the server cannot inhibit this, for obvious reason
You just can inform the user as you identified yourself.
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Sam PanwarSr. Server AdministratorCommented:
You could run apache with inetd instead of as a daemon.  But I have not
been able to find info about mod_perl at the apache web site, so I am not
sure how that works.  At any rate, your CGI would need root access to
change any server conf and attempting to restart apache would kill the CGI
that you were attempting to do it from.  Sounds like ssh (or telnet) would
be better.
http://perl.apache.org/

Try using 'suexec' with a password-protected CGI script which does
'apachectl graceful' as root.
http://httpd.apache.org/docs/1.3/suexec.html
http://httpd.apache.org/docs/2.0/stopping.html

http://groups.google.co.in/group/comp.infosystems.www.servers.ms-windows/browse_thread/thread/7143152d6aee3680/3467221e840f8042?lnk=st&q=restart+Apache+server+through+the+script&rnum=7&hl=en#3467221e840f8042
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mxjijoAuthor Commented:

ahoffmann,
    So far it looks like that is the only way around. I'll wait some more time and see if anyone got a better idea.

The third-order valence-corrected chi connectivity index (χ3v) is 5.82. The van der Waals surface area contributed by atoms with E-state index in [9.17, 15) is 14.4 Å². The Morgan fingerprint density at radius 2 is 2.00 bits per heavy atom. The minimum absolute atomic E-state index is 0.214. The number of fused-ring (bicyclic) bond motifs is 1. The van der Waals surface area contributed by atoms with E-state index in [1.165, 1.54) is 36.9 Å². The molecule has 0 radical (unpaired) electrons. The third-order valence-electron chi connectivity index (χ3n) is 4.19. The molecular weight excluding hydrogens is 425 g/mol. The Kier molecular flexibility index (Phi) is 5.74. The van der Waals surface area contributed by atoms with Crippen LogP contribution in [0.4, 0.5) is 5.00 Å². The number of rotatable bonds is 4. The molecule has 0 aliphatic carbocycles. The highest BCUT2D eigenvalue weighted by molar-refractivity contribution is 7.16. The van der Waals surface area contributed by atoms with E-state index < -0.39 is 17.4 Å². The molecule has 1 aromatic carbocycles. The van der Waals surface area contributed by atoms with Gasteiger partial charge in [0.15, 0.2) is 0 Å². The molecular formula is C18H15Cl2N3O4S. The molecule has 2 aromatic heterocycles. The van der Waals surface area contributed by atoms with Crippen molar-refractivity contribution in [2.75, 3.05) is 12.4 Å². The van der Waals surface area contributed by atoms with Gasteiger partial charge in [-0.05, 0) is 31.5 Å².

Abs_jaipur,
    I am not 100% sure if I understood your approach. As you can see "how to restart apache" is NOT the question. The question is "How to restart apache with out loosing the current (or  subsequent) page". It is definitly a timing issue. Btw, we are not using (cannot use) cgi or any other non-trivial tools. PHP, JAVA/JSP/javascript are fine.

thanks
~j
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Jeffrey Kane - TechSoEasyPrincipal ConsultantCommented:
Actually, your premise that a 404 Page-Not-Found error will occur when you restart Apache is wrong.

Page-Not-Found errors are generated by Apache itself so it must be running in order to have that error.  If anything, the front-end user would have a Server-Not-Found error generated by their browser... but restarting Apache takes less than 5 seconds and the timeout on browsers for resolving servers is generally 5 seconds.  

Jeff
TechSoEasy
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mxjijoAuthor Commented:
TechSoEasy,
    it is not a 404 HTTP error. it is a browser error "The page cannot be displayed"..

~j
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Jeffrey Kane - TechSoEasyPrincipal ConsultantCommented:
mxjijo,